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5.0 out of 5 stars Thank heavens, "Art of Eating" is back in print Oct. 27 2002
For some inexplicable reason, the brilliant writing of M.F.K.Fisher was out of print, or hard to obtain for a while. Her prose is possibly some of the best writing from the 20th Century, so the difficulty in getting her books was rather puzzling. If you read anyone who writes about cuisine, they always refer to M.F.K. Fisher as some kind of luminary. In "The Art of Eating", there is every opportunity to examine why her writing is held in such high esteem.
This book is a compilation of her most famous works "Consider the Oyster," "Serve It Forth," "How to Cook a Wolf," "The Gastronomical Me" and "An Alphabet for Gourmets." Each is quite different. "How to Cook a Wolf" is about cooking in times of want, in this case, World War II, but the book really becomes semi-autobiographical and talks about her young days in Dijon, where she was the wife of a student at the University.
If you haven't read M.F.K. Fisher, this is probably the best book to start with--it combines memoir with culinary musings; advice on scrambled eggs with her own ideas about health and nutrition. If you then can't get enough of Fisher, I recommend, "The Measure of Her Powers" which is much more autobiographical and utterly fascinating.
I actually read Fisher more for her memoirs. Her fascination with food and cooking is to me about life and art,--the French view of food not as something merely to fill the belly, but as an art form and a craft.
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5.0 out of 5 stars Best culinary book ever! Oct. 14 2002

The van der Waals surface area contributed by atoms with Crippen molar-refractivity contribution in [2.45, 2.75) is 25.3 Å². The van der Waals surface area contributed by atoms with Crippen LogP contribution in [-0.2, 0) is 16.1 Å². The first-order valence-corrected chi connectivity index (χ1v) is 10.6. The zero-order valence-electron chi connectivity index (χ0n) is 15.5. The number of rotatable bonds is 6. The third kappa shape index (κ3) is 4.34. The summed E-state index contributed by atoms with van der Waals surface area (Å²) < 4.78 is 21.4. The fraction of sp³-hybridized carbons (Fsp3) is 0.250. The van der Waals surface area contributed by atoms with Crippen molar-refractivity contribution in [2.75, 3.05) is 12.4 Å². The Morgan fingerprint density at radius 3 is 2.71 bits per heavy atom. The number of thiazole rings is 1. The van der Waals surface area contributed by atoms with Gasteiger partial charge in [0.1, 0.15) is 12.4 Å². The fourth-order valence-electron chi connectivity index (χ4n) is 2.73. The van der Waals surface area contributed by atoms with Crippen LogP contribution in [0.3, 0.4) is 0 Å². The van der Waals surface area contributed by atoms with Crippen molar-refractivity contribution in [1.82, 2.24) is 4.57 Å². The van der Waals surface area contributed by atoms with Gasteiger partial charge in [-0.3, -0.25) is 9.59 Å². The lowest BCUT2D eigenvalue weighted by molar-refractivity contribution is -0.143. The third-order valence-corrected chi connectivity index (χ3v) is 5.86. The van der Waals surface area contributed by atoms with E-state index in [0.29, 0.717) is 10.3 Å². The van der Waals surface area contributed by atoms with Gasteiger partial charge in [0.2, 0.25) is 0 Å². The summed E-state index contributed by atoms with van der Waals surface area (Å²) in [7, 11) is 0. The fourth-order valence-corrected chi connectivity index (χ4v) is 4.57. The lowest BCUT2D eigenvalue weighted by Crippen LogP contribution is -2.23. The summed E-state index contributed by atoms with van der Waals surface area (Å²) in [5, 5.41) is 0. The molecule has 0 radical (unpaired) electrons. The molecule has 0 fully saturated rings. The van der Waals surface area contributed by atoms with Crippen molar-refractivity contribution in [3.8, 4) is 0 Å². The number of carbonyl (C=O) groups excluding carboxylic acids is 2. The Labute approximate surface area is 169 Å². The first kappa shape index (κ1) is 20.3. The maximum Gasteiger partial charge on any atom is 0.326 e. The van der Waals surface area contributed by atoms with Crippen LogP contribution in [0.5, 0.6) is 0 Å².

A wonderful book! Unappreciated. Mary Francis shows us that eating is life and life is eating, or at least, the good life is good eating. One of American's best writers, the now deceased MFK Fisher deserves to be read in her finest. This book collects 3 of her previous collections of essays, many originally published in the New Yorker. If you don't like this book, you don't like good eating and good writing about it.
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Once upon a time I worked for a chef who absolutely adored MFK Fisher (this was one of her only redeeming qualities) and although I love food and wine, I had never heard of her before, but I love to read and I figured that I would pick up a few of her books and this one (actually a compilation of 5 of her books)is the first that I read, and it just changed my life, it is such a beautiful book that describes food and love and life so artfully you cannot help but feeling happy when you read it. She speaks a lot of France, and about her life experiences mingled with all sorts of facts and trivia and research about food. It is lovingly written. For those of you who love books about food and the art of food, this is for you. For those of you who think that you don't like books about food, this is also for you. Check it out.
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5.0 out of 5 stars Top Shelf Feb. 14 2002